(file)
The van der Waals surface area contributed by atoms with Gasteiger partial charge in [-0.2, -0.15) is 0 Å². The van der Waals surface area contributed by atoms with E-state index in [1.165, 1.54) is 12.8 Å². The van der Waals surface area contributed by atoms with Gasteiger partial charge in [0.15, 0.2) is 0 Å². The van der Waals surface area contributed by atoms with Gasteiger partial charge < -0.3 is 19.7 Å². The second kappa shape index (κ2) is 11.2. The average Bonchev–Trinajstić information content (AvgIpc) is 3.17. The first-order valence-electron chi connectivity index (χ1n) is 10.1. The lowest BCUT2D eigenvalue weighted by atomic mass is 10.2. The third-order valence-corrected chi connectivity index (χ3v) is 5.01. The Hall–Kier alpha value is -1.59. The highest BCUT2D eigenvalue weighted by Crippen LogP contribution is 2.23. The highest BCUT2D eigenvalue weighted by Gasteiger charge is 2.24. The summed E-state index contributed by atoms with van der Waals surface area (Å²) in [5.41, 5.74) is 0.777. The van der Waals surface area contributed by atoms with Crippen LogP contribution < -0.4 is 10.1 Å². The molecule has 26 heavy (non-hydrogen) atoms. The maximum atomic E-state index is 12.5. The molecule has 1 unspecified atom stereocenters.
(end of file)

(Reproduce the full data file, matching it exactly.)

The van der Waals surface area contributed by atoms with Gasteiger partial charge in [-0.2, -0.15) is 0 Å². The van der Waals surface area contributed by atoms with E-state index in [1.165, 1.54) is 12.8 Å². The van der Waals surface area contributed by atoms with Gasteiger partial charge in [0.15, 0.2) is 0 Å². The van der Waals surface area contributed by atoms with Gasteiger partial charge < -0.3 is 19.7 Å². The second kappa shape index (κ2) is 11.2. The average Bonchev–Trinajstić information content (AvgIpc) is 3.17. The first-order valence-electron chi connectivity index (χ1n) is 10.1. The lowest BCUT2D eigenvalue weighted by atomic mass is 10.2. The third-order valence-corrected chi connectivity index (χ3v) is 5.01. The Hall–Kier alpha value is -1.59. The highest BCUT2D eigenvalue weighted by Crippen LogP contribution is 2.23. The highest BCUT2D eigenvalue weighted by Gasteiger charge is 2.24. The summed E-state index contributed by atoms with van der Waals surface area (Å²) in [5.41, 5.74) is 0.777. The van der Waals surface area contributed by atoms with Crippen LogP contribution < -0.4 is 10.1 Å². The molecule has 26 heavy (non-hydrogen) atoms. The maximum atomic E-state index is 12.5. The molecule has 1 unspecified atom stereocenters.